3. CHAPTER III - THE HUNGER CRY
The day began auspiciously. They had lost no dogs during the
night, and they swung out upon the trail and into the silence, the
darkness, and the cold with spirits that were fairly light. Bill
seemed to have forgotten his forebodings of the previous night, and
even waxed facetious with the dogs when, at midday, they overturned
the sled on a bad piece of trail.
It was an awkward mix-up. The sled was upside down and jammed
between a tree-trunk and a huge rock, and they were forced to
unharness the dogs in order to straighten out the tangle. The two
men were bent over the sled and trying to right it, when Henry
observed One Ear sidling away.
"Here, you, One Ear!" he cried, straightening up and turning around
on the dog.
But One Ear broke into a run across the snow, his traces trailing
behind him. And there, out in the snow of their back track, was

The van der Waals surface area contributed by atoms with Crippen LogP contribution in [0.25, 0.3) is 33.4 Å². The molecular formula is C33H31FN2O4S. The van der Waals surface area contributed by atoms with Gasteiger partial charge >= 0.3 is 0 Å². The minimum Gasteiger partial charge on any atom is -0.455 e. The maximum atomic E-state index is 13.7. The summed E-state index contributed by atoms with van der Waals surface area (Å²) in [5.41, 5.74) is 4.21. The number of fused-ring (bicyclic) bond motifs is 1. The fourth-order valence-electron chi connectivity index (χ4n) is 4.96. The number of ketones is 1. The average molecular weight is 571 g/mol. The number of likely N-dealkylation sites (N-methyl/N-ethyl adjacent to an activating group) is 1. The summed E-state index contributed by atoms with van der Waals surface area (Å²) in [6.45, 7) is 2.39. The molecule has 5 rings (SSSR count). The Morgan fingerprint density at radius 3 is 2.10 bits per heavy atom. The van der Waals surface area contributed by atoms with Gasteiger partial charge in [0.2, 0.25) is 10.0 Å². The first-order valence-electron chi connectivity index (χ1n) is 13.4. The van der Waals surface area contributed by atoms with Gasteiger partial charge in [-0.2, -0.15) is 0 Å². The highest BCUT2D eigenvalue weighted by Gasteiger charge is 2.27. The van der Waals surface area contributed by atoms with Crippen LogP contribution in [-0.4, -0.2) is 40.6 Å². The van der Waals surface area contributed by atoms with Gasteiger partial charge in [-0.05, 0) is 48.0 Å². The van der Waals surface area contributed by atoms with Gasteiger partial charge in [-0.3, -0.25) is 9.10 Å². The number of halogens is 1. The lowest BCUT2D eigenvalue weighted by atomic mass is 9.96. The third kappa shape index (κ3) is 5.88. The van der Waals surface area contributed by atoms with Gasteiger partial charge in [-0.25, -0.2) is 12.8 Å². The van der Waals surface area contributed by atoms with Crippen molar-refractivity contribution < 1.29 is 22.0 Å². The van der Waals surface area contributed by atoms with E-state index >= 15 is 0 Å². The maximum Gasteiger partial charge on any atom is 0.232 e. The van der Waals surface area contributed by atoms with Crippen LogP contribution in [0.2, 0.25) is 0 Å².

the she-wolf waiting for him. As he neared her, he became suddenly
cautious. He slowed down to an alert and mincing walk and then
stopped. He regarded her carefully and dubiously, yet desirefully.
She seemed to smile at him, showing her teeth in an ingratiating
rather than a menacing way. She moved toward him a few steps,
playfully, and then halted. One Ear drew near to her, still alert
and cautious, his tail and ears in the air, his head held high.
He tried to sniff noses with her, but she retreated playfully and
coyly. Every advance on his part was accompanied by a
corresponding retreat on her part. Step by step she was luring him
away from the security of his human companionship. Once, as though
a warning had in vague ways flitted through his intelligence, he
turned his head and looked back at the overturned sled, at his
team-mates, and at the two men who were calling to him.
But whatever idea was forming in his mind, was dissipated by the
she-wolf, who advanced upon him, sniffed noses with him for a
fleeting instant, and then resumed her coy retreat before his